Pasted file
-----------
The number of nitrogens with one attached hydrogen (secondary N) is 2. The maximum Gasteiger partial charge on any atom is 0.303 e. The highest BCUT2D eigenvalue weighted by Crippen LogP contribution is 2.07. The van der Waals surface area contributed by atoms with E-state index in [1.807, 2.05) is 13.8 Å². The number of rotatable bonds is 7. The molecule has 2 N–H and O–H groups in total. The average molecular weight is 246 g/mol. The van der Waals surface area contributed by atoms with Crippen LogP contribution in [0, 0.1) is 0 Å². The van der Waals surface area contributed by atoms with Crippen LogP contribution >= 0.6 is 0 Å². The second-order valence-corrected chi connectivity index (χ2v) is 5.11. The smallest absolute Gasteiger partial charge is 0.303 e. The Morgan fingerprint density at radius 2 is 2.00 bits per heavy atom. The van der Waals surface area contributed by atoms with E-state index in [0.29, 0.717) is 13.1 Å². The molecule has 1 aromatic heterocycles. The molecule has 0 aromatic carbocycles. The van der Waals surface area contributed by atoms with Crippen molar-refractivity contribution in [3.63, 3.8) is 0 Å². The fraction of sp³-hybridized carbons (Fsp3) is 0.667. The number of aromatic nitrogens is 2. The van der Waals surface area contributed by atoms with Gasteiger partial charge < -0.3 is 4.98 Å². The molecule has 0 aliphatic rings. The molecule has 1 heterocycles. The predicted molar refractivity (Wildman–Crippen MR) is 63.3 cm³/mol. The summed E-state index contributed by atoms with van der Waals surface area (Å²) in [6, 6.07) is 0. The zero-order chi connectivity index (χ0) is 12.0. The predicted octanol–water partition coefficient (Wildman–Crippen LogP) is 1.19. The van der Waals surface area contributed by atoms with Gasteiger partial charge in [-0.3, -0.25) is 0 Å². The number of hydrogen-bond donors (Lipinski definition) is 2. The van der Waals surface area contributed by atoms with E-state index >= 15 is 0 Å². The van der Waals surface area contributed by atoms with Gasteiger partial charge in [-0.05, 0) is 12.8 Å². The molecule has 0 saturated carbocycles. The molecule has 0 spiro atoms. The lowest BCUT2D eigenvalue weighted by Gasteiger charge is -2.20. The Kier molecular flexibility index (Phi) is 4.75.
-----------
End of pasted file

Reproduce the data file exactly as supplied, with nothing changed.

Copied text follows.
The number of nitrogens with one attached hydrogen (secondary N) is 2. The maximum Gasteiger partial charge on any atom is 0.303 e. The highest BCUT2D eigenvalue weighted by Crippen LogP contribution is 2.07. The van der Waals surface area contributed by atoms with E-state index in [1.807, 2.05) is 13.8 Å². The number of rotatable bonds is 7. The molecule has 2 N–H and O–H groups in total. The average molecular weight is 246 g/mol. The van der Waals surface area contributed by atoms with Crippen LogP contribution in [0, 0.1) is 0 Å². The van der Waals surface area contributed by atoms with Crippen LogP contribution >= 0.6 is 0 Å². The second-order valence-corrected chi connectivity index (χ2v) is 5.11. The smallest absolute Gasteiger partial charge is 0.303 e. The Morgan fingerprint density at radius 2 is 2.00 bits per heavy atom. The van der Waals surface area contributed by atoms with E-state index in [0.29, 0.717) is 13.1 Å². The molecule has 1 aromatic heterocycles. The molecule has 0 aromatic carbocycles. The van der Waals surface area contributed by atoms with Crippen molar-refractivity contribution in [3.63, 3.8) is 0 Å². The fraction of sp³-hybridized carbons (Fsp3) is 0.667. The number of aromatic nitrogens is 2. The van der Waals surface area contributed by atoms with Gasteiger partial charge < -0.3 is 4.98 Å². The molecule has 0 aliphatic rings. The molecule has 1 heterocycles. The predicted molar refractivity (Wildman–Crippen MR) is 63.3 cm³/mol. The summed E-state index contributed by atoms with van der Waals surface area (Å²) in [6, 6.07) is 0. The zero-order chi connectivity index (χ0) is 12.0. The predicted octanol–water partition coefficient (Wildman–Crippen LogP) is 1.19. The van der Waals surface area contributed by atoms with Gasteiger partial charge in [-0.3, -0.25) is 0 Å². The number of hydrogen-bond donors (Lipinski definition) is 2. The van der Waals surface area contributed by atoms with E-state index >= 15 is 0 Å². The van der Waals surface area contributed by atoms with Gasteiger partial charge in [-0.05, 0) is 12.8 Å². The molecule has 0 saturated carbocycles. The molecule has 0 spiro atoms. The lowest BCUT2D eigenvalue weighted by Gasteiger charge is -2.20. The Kier molecular flexibility index (Phi) is 4.75.